Another day, another outbreak of orthopaedic misery for England ahead of the Six Nations. Already missing midfielders as influential as Brad Barritt and Owen Farrell, and down to the bare bones in the back five of the pack, the head coach, Stuart Lancaster, today discovered that the Bath tight-head prop David Wilson was struggling with a neck problem that would keep him out of important training sessions geared towards next Friday’s difficult game against Wales at the Millennium Stadium.
It is by no means clear whether Wilson will recover from a “nerve impingement” in time to play in Cardiff, or whether the Lions Test front-rower Dan Cole – the senior England No 3 who has not performed at international level for almost a year – will be in a position to participate.
Cole is nearing full fitness following surgery on a serious neck condition and an infinitely less alarming foot injury, but he has precious little rugby behind him and would, in a perfect world, give Cardiff a wide berth. Still, needs must.
Lancaster summoned the Newcastle prop Kieran Brookes from the second-string Saxons squad as tight-head cover and it is not beyond the realms that he will make the trip to Wales. Brookes has yet to start an international contest but he has made the most of several opportunities off the bench since breaking into the match-day squad during last summer’s tour of New Zealand and he appears to have what it takes. Certainly, the reigning English champions Northampton had no hesitation in signing him from Tyneside for next season.
England’s fast-diminishing Six Nations party has also been fleshed out by the arrival of Shane Geraghty – something of a left-field call by Lancaster, yet still a welcome one. Geraghty, in eye-catching form at both outside-half and centre for London Irish this season, was last capped in 2009, but a heavy injury toll among the inside backs has left the coach in need of an extra body or two. “I didn’t want to cause any further disruption to the Saxons,” Lancaster explained, “so this will help us train with appropriate numbers.”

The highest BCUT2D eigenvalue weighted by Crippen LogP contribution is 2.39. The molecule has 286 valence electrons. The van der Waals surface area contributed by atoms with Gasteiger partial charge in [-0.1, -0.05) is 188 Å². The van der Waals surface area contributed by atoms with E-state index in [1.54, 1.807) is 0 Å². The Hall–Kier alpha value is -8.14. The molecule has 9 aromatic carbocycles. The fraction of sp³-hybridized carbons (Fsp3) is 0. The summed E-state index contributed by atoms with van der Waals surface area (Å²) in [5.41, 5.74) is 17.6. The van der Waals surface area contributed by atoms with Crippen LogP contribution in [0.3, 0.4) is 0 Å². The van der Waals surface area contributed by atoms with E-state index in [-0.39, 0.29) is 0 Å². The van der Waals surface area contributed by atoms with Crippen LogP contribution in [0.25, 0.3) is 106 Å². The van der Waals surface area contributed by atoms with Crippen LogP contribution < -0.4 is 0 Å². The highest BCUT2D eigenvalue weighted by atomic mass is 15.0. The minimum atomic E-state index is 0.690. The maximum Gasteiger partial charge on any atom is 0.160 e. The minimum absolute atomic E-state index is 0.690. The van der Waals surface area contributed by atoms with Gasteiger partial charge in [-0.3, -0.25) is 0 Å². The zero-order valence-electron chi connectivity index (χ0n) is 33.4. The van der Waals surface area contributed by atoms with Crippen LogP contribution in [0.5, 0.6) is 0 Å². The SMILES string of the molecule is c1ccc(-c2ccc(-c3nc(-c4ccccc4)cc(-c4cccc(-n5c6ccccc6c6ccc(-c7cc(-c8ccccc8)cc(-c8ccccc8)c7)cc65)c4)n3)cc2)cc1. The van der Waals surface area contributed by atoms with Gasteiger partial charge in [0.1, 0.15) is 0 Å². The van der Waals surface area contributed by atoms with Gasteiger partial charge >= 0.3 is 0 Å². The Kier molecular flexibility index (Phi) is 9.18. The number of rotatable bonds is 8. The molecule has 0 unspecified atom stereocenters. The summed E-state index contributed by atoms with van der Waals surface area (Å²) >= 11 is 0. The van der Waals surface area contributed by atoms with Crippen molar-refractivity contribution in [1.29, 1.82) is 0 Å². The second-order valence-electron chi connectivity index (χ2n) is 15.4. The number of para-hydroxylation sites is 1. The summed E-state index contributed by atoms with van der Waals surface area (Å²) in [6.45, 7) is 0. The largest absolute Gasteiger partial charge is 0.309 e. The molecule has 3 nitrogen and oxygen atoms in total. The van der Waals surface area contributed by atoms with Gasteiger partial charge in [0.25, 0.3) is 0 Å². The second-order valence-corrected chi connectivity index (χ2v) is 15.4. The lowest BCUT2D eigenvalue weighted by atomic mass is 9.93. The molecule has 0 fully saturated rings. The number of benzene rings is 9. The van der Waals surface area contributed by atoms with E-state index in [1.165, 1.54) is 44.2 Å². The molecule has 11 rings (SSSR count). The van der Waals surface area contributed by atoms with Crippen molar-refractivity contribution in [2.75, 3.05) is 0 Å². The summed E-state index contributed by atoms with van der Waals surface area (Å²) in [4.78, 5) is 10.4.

Talking of the Saxons, who play the Irish Wolfhounds in Cork this evening, there will be a start at outside-half for the gifted young Exeter playmaker Henry Slade and a return to representative duty for Chris Pennell – the Worcester full-back has been stranded in English rugby’s second tier this term.
There will also be shots at salvation for two Test wings who have fallen on hard times. Chris Ashton of Saracens was dumped by Lancaster for the autumn internationals, while Marland Yarde of Harlequins has slipped behind Anthony Watson of Bath, Jonny May of Gloucester and Jack Nowell of Exeter in the pecking order.
One other thing: a bloke by the name of Sam Burgess will, as expected, get a run at inside centre, just two short months after making a first senior union start with Bath following his wildly expensive and much talked about cross-code switch from rugby league. It is an astonishingly fast rise to England duty of any description – a point that will hardly be lost on another Bath midfielder, the highly accomplished Ollie Devoto, who starts Friday night’s match among the replacements.
Meanwhile, the experienced England lock Geoff Parling – out of the Wales game with injury, like so many others – will leave Leicester for Exeter at the end of the Premiership campaign. This is a major signing for the Devonians, who also confirmed the arrival of the Bath wing Olly Woodburn.
“It will be a change of scenery,” said Parling, who won Lions Test caps in Australia in 2013. “Since Exeter came into the Premiership, they’ve done things the right way. They’re a lot like Leicester: very much a traditional club with great support in a rugby hotbed.”
Over in France, the Toulon flanker Steffon Armitage was released from custody by police investigating allegations of aggravated assault arising from an incident in a restaurant in December.
Armitage, arrested with his club colleague Xavier Chiocci, had not been formally charged, but local reports indicated that he would appear in court on 10 February.
Last year’s European Player of the Year, Armitage is not being considered for England duty because he plays abroad.Reuse content